correspondingly are`c("cluster", "neighbor", "sil_width")`

.`summary(sil)`

returns an object of class`summary.silhouette`

, a list with componentssi.summary numerical `summary`

of the individual silhouette widths $s(i)$.clus.avg.widths numeric (rank 1) array of clusterwise *means*of silhouette widths where`mean = FUN`

is used.avg.width the total mean `FUN(s)`

where`s`

are the individual silhouette widths.clus.sizes `table`

of the $k$ cluster sizes.call if available, the call creating `sil`

.Ordered logical identical to `attr(sil, "Ordered")`

, see below.`sortSilhouette(sil)`

orders the rows of`sil`

as in the silhouette plot, by cluster (increasingly) and decreasing silhouette width $s(i)$.`attr(sil, "Ordered")`

is a logical indicating if`sil`

*is*ordered as by`sortSilhouette()`

. In that case,`rownames(sil)`

will contain case labels or numbers, and`attr(sil, "iOrd")`

the ordering index vector.

##### Note

While `silhouette()`

is *intrinsic* to the
`partition`

clusterings, and hence has a (trivial) method
for these, it is straightforward to get silhouettes from hierarchical
clusterings from `silhouette.default()`

with
`cutree()`

and distance as input.

By default, for `clara()`

partitions, the silhouette is
just for the best random *subset* used. Use `full = TRUE`

to compute (and later possibly plot) the full silhouette.

##### References

Rousseeuw, P.J. (1987)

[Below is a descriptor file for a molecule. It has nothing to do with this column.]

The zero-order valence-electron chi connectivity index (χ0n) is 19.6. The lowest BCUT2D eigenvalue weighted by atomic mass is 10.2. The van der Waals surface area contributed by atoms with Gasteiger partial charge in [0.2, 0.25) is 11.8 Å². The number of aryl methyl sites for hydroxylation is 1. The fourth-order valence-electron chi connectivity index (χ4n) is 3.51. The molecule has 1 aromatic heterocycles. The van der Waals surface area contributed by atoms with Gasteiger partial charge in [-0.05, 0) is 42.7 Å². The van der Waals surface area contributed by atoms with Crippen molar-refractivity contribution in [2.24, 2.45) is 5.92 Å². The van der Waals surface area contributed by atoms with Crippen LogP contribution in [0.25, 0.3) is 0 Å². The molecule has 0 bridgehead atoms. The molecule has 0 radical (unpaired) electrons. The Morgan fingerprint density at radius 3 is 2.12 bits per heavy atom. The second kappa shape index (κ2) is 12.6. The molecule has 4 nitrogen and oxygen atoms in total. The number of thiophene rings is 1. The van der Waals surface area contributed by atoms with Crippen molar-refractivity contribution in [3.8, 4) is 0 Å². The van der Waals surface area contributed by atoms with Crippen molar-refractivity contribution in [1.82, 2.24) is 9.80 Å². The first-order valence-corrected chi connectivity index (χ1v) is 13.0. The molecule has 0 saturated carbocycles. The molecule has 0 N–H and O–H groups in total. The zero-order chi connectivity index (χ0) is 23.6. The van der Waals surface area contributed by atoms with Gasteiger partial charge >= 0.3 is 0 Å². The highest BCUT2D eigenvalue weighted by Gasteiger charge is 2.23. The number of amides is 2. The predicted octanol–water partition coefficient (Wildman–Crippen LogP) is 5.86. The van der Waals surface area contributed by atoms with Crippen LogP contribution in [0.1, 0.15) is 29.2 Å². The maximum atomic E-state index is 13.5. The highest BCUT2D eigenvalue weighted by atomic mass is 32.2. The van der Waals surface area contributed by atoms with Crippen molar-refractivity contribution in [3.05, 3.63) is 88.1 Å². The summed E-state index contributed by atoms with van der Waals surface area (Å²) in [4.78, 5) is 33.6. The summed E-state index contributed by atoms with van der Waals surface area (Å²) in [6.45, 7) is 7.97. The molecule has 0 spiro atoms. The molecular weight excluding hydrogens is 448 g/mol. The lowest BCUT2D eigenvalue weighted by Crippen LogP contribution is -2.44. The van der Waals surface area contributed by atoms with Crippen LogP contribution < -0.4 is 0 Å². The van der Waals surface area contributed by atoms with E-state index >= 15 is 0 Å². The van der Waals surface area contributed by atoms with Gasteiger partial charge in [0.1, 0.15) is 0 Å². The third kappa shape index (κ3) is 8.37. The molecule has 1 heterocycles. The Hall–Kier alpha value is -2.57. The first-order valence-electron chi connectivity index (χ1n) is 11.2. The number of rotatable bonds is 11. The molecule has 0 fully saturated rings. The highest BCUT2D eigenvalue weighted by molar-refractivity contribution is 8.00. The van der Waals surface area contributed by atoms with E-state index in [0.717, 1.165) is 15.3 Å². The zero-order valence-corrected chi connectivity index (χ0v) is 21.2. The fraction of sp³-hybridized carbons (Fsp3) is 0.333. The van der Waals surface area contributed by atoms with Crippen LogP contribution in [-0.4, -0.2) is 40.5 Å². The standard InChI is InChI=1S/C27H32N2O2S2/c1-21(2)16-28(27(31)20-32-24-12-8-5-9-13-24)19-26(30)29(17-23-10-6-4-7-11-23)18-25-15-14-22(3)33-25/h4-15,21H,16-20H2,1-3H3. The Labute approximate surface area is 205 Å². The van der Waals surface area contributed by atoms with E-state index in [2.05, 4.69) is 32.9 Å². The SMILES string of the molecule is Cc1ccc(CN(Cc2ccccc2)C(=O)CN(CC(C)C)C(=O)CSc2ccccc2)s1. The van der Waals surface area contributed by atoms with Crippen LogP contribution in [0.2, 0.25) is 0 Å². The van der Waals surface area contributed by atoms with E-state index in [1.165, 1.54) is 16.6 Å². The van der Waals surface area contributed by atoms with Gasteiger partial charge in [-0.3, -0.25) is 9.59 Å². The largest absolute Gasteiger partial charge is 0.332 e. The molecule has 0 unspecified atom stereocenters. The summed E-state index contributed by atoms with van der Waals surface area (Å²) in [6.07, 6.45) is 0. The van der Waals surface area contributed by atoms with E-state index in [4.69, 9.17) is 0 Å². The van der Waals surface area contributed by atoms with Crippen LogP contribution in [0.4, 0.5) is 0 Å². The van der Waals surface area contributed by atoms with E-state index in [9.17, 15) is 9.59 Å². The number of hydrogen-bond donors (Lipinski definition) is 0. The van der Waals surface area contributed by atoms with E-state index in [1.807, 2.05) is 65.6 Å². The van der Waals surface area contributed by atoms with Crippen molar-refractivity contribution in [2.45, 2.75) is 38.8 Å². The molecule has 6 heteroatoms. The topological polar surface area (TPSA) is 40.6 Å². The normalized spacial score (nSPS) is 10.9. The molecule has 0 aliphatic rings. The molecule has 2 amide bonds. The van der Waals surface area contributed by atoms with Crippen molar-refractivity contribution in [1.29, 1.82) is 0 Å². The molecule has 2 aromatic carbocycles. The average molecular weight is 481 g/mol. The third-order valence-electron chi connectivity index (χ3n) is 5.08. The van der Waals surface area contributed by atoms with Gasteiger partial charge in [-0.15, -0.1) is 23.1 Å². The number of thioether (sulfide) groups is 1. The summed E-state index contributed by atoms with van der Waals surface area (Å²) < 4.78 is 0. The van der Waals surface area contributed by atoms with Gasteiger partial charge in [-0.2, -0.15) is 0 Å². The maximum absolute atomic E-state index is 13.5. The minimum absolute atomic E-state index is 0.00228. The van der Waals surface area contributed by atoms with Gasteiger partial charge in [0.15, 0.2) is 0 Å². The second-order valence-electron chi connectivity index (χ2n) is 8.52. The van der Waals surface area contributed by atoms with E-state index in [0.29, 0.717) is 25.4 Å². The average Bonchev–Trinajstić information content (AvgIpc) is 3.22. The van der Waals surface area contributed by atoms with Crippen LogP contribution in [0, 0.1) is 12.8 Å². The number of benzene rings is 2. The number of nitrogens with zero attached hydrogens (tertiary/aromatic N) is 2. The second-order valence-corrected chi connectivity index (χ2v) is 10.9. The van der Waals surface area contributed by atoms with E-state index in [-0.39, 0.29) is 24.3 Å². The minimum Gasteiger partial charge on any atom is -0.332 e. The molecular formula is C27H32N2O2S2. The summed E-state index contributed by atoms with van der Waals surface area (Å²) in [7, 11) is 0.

Silhouettes: A graphical aid to the interpretation and validation of
cluster analysis. *J. Comput. Appl. Math.*, **20**, 53--65.

chapter 2 of Kaufman, L. and Rousseeuw, P.J. (1990), see
the references in `plot.agnes`

.

##### See Also

##### Examples

```
data(ruspini)
pr4 <- pam(ruspini, 4)
str(si <- silhouette(pr4))
(ssi <- summary(si))
plot(si) # silhouette plot
plot(si, col = c("red", "green", "blue", "purple"))# with cluster-wise coloring
si2 <- silhouette(pr4$clustering, dist(ruspini, "canberra"))
summary(si2) # has small values: "canberra"'s fault
plot(si2, nmax= 80, cex.names=0.6)
op <- par(mfrow= c(3,2), oma= c(0,0, 3, 0),
mgp= c(1.6,.8,0), mar= .1+c(4,2,2,2))
for(k in 2:6)
plot(silhouette(pam(ruspini, k=k)), main = paste("k = ",k), do.n.k=FALSE)
mtext("PAM(Ruspini) as in Kaufman & Rousseeuw, p.101",
outer = TRUE, font = par("font.main"), cex = par("cex.main")); frame()
## the same with cluster-wise colours:
c6 <- c("tomato", "forest green", "dark blue", "purple2", "goldenrod4", "gray20")
for(k in 2:6)
plot(silhouette(pam(ruspini, k=k)), main = paste("k = ",k), do.n.k=FALSE,
col = c6[1:k])
par(op)
## clara(): standard silhouette is just for the best random subset
data(xclara)
set.seed(7)
str(xc1k <- xclara[sample(nrow(xclara), size = 1000) ,])
cl3 <- clara(xc1k, 3)
plot(silhouette(cl3))# only of the "best" subset of 46
## The full silhouette: internally needs large (36 MB) dist object:
sf <- silhouette(cl3, full = TRUE) ## this is the same as
s.full <- silhouette(cl3$clustering, daisy(xc1k))
if(paste(R.version$major, R.version$minor, sep=".") >= "2.3.0")
stopifnot(all.equal(sf, s.full, check.attributes = FALSE, tol = 0))
## color dependent on original "3 groups of each 1000":
plot(sf, col = 2+ as.integer(names(cl3$clustering) ) %/% 1000,
main ="plot(silhouette(clara(.), full = TRUE))")
## Silhouette for a hierarchical clustering:
ar <- agnes(ruspini)
si3 <- silhouette(cutree(ar, k = 5), # k = 4 gave the same as pam() above
daisy(ruspini))
plot(si3, nmax = 80, cex.names = 0.5)
## 2 groups: Agnes() wasn't too good:
si4 <- silhouette(cutree(ar, k = 2), daisy(ruspini))
plot(si4, nmax = 80, cex.names = 0.5)
```

*Documentation reproduced from package cluster, version 1.14.4, License: GPL (>= 2)*